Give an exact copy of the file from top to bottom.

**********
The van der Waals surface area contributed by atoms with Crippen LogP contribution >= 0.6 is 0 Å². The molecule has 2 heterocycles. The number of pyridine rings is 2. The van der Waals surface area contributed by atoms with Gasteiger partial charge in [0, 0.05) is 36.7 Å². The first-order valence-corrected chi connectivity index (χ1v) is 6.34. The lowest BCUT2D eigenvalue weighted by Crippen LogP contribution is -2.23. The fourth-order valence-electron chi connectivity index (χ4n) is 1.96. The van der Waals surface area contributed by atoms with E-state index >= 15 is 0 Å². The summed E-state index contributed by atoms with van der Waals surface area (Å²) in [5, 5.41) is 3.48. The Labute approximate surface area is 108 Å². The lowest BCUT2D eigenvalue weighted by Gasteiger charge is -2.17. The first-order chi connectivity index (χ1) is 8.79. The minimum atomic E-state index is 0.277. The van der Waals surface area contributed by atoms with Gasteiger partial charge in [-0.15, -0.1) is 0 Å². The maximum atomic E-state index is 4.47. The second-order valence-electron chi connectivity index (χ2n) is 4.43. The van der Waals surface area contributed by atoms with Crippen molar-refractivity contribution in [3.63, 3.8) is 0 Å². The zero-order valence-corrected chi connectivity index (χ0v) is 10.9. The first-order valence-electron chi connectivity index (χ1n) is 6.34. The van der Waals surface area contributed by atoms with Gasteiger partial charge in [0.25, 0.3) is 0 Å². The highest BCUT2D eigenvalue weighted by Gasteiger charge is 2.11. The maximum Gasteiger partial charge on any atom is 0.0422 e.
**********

The van der Waals surface area contributed by atoms with Crippen LogP contribution >= 0.6 is 0 Å². The molecule has 2 heterocycles. The number of pyridine rings is 2. The van der Waals surface area contributed by atoms with Gasteiger partial charge in [0, 0.05) is 36.7 Å². The first-order valence-corrected chi connectivity index (χ1v) is 6.34. The lowest BCUT2D eigenvalue weighted by Crippen LogP contribution is -2.23. The fourth-order valence-electron chi connectivity index (χ4n) is 1.96. The van der Waals surface area contributed by atoms with E-state index >= 15 is 0 Å². The summed E-state index contributed by atoms with van der Waals surface area (Å²) in [5, 5.41) is 3.48. The Labute approximate surface area is 108 Å². The lowest BCUT2D eigenvalue weighted by Gasteiger charge is -2.17. The first-order chi connectivity index (χ1) is 8.79. The minimum atomic E-state index is 0.277. The van der Waals surface area contributed by atoms with Gasteiger partial charge in [-0.15, -0.1) is 0 Å². The maximum atomic E-state index is 4.47. The second-order valence-electron chi connectivity index (χ2n) is 4.43. The van der Waals surface area contributed by atoms with Crippen molar-refractivity contribution in [3.63, 3.8) is 0 Å². The zero-order valence-corrected chi connectivity index (χ0v) is 10.9. The first-order valence-electron chi connectivity index (χ1n) is 6.34. The van der Waals surface area contributed by atoms with Gasteiger partial charge in [0.25, 0.3) is 0 Å². The highest BCUT2D eigenvalue weighted by Gasteiger charge is 2.11. The maximum Gasteiger partial charge on any atom is 0.0422 e.